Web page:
Koepka has proved that he’s plenty good enough, of course: He’s a combined 20 under in the majors since the beginning of 2017, the best of any player during that span. But he still searches long and hard for a chip to put on his chiseled shoulder.

In his presser after winning at Shinnecock, Koepka said that he sometimes feels disrespected and forgotten, at least compared to his more-ballyhooed peers. It didn’t necessarily bother him – he prefers to stay out of the spotlight anyway, eschewing a media tour after each of his Open titles – but it clearly tweaked him enough for him to admit it publicly.

That feeling didn’t subside after he went back to back at the Open, either. On U.S. Open Sunday, ESPN’s Instagram page didn’t showcase a victorious Koepka, but rather a video of New York Giants wide receiver Odell Beckham Jr. dunking a basketball.

“He’s like 6-foot-2. He’s got hops – we all know that – and he’s got hands. So what’s impressive about that?” Koepka said. “But I always try to find something where I feel like I’m the underdog and put that little chip on my shoulder. Even if you’re No. 1, you’ve got to find a way to keep going and keep that little chip on.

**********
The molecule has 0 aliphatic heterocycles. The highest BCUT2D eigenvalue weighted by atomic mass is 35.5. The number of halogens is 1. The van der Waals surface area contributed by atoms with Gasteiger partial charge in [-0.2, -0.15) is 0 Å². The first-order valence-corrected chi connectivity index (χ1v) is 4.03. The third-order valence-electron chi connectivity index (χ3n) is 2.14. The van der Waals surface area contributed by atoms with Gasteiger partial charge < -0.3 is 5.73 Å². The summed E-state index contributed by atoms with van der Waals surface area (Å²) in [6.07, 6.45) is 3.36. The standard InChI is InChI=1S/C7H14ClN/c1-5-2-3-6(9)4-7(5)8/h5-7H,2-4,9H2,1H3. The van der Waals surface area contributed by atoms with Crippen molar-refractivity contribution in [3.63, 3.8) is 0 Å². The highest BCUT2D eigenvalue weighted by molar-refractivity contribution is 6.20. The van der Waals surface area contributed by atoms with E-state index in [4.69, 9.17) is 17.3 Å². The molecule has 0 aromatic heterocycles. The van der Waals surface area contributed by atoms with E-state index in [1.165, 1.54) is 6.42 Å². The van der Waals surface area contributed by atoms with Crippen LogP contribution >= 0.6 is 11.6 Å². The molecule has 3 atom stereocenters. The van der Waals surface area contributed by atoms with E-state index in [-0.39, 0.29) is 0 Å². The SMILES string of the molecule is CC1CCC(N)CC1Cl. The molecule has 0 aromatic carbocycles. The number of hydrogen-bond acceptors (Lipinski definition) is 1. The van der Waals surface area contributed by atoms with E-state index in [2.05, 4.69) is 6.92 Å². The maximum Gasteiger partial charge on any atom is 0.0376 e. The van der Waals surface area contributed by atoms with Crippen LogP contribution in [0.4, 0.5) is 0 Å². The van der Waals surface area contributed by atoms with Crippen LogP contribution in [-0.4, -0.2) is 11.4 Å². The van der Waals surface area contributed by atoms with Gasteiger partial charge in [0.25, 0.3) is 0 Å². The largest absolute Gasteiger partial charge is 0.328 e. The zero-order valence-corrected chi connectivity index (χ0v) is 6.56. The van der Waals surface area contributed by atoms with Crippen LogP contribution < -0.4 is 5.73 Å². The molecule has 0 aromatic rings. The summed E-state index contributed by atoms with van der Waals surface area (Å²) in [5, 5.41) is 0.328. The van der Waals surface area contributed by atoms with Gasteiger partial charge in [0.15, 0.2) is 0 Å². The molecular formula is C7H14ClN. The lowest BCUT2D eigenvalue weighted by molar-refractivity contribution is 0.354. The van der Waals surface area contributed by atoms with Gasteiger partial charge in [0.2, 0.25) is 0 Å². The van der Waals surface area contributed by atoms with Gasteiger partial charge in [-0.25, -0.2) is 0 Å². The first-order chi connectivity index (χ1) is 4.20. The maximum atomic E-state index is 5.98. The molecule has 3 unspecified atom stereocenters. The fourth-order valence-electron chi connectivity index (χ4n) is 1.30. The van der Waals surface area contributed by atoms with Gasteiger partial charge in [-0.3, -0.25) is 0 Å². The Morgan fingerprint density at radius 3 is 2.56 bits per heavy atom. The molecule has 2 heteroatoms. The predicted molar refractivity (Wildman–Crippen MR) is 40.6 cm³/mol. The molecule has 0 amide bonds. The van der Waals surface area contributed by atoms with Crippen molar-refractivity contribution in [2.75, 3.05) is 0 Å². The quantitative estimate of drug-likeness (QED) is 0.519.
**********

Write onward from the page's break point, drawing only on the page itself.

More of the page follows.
“I think I’ve done a good job of that. I need to continue doing that, because once you’re satisfied, you’re only going to go downhill. You try to find something to get better and better, and that’s what I’m trying to do.”

Now 28, Koepka has a goal of how many majors he’d like to win before his career is over, but he wasn’t about to share it.

Still, he was adamant about one thing: “Right now I’m focused on winning. That’s the only thing I’ve got in my mind. Second place just isn’t good enough. I finished second a lot, and I’m just tired of it. Once you win, it kind of propels you. You have this mindset where you just want to keep winning. It breeds confidence, but you want to have that feeling of gratification: I finally did this. How cool is this?”